it en



Microsoft looking to release Office for Linux in 2014

IntroI sit here, basking in heavenly light and bathed in angelic chorus, because I know that 2014 will finally be the year of desktop Linux. How do I know this? Am I the messianic lovechild of Torvalds and Stallman? No — I know it because Microsoft is apparently going to release Office for Linux in 2014. This rumor stems from a source in Brussels, Belgium, who spoke to Phoronix’s Michael Larabel at FOSDEM, one of Europe’s larger open source conferences. According to this source, who is presumably one of Microsoft’s open source developers, Microsoft is taking a “meaningful look” at releasing a full Linux port of Office in 2014. The sudden change of heart is apparently due to Linux showing “commercial viability,” and because Microsoft is reportedly already working on Office for Android. Android, as you may already know, is a Linux-based operating system, meaning a lot of the porting work will have already been done — it shouldn’t take too much effort to take the next step and bring Office to Ubuntu, or whichever distro Microsoft favors. Until now, Microsoft has never released a piece of desktop software for Linux (with the exception of Skype, but that was an acquisition). Microsoft does have a Linux department, though, which has mainly been tasked with maintaining Hyper-V (virtualization) compatibility with Linux OSes under Windows. Presumably, with the development of Office for Android, Microsoft has beefed up its number of Linux developers, and those developers will then also work on Office for Linux. The big question, in my eyes, is whether there’s actually significant demand for Office for Linux. On a good day, Linux has perhaps 1 or 2% of the desktop market. It’s important to remember that almost every Linux distro comes with LibreOffice for free. It’s only an educated guess, but I suspect there are scant few Linux users who would proactively go out and pay for Microsoft Office — after all, many desktop Linux users chose their operating system because it’s free (both in the money sense, and free from the real or perceived Microsoft hegemony). The other possibility is that Microsoft might be reacting to increased uptake of Linux and cloud-based productivity suites by large institutions, such as universities and governments.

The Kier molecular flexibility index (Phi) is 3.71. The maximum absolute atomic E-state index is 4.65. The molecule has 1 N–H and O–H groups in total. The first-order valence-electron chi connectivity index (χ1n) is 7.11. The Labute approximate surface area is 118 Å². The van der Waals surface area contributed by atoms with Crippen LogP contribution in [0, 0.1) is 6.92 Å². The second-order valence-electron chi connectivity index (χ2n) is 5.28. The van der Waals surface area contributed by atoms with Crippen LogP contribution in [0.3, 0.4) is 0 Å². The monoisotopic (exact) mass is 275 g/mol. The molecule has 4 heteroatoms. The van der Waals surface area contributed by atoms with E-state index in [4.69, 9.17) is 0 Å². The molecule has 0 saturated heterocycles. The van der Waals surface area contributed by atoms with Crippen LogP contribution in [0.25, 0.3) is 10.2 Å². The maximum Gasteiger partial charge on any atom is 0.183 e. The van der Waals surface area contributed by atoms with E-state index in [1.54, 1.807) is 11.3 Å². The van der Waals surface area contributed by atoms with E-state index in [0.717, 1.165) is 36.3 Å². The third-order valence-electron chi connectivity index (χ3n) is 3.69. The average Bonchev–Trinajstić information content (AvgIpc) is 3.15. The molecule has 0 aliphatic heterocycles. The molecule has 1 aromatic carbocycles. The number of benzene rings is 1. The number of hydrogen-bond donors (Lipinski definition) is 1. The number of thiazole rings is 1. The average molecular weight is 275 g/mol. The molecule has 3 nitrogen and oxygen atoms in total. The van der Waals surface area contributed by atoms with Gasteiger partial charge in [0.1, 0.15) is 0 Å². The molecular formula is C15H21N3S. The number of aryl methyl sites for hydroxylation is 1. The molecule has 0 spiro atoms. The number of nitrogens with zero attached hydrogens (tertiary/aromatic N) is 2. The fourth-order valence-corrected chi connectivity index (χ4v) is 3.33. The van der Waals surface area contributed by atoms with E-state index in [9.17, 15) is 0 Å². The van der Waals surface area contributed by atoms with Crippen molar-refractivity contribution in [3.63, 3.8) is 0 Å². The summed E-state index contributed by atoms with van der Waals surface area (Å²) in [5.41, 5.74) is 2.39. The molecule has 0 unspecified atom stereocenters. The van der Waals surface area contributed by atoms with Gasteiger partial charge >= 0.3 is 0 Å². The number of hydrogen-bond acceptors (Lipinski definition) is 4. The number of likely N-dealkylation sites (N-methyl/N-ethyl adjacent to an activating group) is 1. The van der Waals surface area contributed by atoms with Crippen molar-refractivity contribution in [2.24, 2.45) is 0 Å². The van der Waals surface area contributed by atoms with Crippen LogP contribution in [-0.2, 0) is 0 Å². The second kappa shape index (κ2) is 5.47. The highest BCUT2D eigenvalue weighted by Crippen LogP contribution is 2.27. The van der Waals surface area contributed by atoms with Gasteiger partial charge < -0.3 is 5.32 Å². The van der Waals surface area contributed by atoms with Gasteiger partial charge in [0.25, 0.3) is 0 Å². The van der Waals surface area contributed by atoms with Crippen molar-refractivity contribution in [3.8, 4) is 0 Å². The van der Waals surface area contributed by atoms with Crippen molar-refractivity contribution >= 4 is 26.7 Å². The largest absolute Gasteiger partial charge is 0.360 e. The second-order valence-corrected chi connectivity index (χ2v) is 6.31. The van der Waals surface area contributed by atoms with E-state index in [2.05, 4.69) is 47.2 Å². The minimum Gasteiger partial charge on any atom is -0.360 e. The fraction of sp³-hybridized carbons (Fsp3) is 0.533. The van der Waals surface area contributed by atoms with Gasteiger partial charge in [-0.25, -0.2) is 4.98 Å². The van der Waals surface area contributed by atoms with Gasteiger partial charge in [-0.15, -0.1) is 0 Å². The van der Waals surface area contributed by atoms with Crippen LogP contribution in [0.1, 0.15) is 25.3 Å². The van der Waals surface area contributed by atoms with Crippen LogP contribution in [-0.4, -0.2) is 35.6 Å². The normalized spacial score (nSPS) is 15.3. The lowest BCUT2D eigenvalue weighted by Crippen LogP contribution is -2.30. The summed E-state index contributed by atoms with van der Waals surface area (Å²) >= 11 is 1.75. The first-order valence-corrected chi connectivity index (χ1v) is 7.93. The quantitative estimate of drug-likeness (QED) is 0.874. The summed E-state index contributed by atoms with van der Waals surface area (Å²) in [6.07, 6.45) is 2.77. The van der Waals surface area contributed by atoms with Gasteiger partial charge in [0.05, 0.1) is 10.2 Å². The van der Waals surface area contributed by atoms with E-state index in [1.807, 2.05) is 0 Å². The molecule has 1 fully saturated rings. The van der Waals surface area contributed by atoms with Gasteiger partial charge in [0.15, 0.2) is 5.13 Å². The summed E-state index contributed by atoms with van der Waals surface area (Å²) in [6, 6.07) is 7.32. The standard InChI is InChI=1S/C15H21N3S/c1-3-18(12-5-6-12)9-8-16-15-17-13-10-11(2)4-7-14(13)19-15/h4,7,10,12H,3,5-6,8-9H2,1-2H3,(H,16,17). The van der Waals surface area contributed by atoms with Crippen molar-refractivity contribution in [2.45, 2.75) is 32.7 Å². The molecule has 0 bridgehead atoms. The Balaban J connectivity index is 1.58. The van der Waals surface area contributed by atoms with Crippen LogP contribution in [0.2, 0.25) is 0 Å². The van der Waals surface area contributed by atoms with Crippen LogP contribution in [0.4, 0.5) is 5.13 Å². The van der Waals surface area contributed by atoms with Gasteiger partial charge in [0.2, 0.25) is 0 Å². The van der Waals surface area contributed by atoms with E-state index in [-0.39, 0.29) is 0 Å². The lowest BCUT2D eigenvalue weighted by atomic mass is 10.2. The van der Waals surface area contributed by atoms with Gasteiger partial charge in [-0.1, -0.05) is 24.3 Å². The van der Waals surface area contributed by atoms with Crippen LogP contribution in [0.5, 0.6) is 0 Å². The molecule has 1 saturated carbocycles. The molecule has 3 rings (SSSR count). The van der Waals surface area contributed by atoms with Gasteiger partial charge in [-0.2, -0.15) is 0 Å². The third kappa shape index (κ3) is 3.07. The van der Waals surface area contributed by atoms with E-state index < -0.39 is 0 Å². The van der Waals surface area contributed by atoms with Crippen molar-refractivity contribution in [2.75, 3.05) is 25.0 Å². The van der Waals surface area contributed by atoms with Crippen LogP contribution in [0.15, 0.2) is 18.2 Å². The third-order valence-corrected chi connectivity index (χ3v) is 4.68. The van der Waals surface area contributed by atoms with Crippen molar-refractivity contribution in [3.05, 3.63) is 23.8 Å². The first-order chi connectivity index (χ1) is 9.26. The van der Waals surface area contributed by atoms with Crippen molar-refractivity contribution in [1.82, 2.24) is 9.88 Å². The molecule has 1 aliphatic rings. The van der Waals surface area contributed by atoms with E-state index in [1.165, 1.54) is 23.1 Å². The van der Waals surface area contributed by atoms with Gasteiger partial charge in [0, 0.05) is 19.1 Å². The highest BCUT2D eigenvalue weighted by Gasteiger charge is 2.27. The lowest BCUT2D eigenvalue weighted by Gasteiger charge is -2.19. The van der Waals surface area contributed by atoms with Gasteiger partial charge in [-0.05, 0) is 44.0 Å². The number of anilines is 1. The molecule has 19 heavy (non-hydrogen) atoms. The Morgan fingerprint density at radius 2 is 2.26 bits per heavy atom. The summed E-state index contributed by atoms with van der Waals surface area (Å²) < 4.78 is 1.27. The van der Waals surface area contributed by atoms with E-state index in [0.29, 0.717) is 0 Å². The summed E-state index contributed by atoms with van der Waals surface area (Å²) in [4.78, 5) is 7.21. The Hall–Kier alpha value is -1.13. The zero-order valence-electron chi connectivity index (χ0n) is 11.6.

<< Back